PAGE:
THE ABSENCE OF MERCY by John Burley: I could subtitle this review “I was so bored.” The premise was enchanting; the execution, not so much. Dr. Ben Stevenson, pathologist, is a small-town medical examiner, a very undemanding job until the first victim of a serial killer turns up, mutilated, and the second is a friend of his oldest son’s. The killer eventually begins taunting Stevenson, who fears for his family, yadda, yadda, yadda.
You might think it is not easy to make a serial killer book boring. I knew I was in trouble when the first pages were from the point-of-view of Unknown Psychopathic Killer. This rarely bodes well in my experience. However, I gave the book the benefit of the doubt and soldiered on. After all, a small-town medical examiner is a favorite premise of mine, and the father struggling with his fears could be a fascinating psychological portrait.
So, here’s where the book lost me. The crazily shifting point-of-view meant I never identified with any of the characters and I wasn’t invested in the outcome to begin with. Clunky foreshadowing and anvil-on-the-head hints meant that I was just waiting for the characters to finally catch up to me (sadly, I was not mistaken when I guessed the outcome early on). When they finally did catch up, the book dragged on for some time for no apparent reason, to an ultimately unsatisfying conclusion. I didn’t even care that the ending was unsatisfying, because, thank the literature gods, the book was over!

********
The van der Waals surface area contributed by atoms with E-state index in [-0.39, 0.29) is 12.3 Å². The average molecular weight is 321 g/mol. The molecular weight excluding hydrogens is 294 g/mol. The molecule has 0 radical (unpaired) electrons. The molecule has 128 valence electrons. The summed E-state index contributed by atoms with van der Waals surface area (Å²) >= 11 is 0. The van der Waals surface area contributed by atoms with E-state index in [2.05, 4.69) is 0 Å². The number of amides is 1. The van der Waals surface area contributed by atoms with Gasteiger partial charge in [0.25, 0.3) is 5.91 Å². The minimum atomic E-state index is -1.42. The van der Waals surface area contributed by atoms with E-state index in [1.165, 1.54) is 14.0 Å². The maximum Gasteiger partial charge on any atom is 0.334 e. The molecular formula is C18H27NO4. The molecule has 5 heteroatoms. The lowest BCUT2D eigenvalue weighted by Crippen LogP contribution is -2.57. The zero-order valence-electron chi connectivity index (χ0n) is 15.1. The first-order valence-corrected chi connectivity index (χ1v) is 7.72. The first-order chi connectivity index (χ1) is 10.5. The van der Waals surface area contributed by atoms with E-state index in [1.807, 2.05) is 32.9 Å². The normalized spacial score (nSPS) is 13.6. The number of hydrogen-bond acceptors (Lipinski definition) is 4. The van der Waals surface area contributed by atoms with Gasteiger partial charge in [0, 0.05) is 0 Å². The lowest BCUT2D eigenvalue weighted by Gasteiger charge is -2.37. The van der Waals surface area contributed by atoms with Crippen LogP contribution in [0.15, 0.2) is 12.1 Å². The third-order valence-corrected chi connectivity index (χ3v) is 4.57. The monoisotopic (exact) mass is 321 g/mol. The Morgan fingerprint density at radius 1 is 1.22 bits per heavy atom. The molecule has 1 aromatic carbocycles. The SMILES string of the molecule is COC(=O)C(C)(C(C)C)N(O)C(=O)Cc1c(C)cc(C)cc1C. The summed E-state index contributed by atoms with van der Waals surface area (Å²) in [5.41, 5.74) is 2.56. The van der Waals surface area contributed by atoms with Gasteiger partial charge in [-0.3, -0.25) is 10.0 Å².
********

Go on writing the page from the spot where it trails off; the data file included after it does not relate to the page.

Source disclosure: I received an advance copy of this book from the publisher.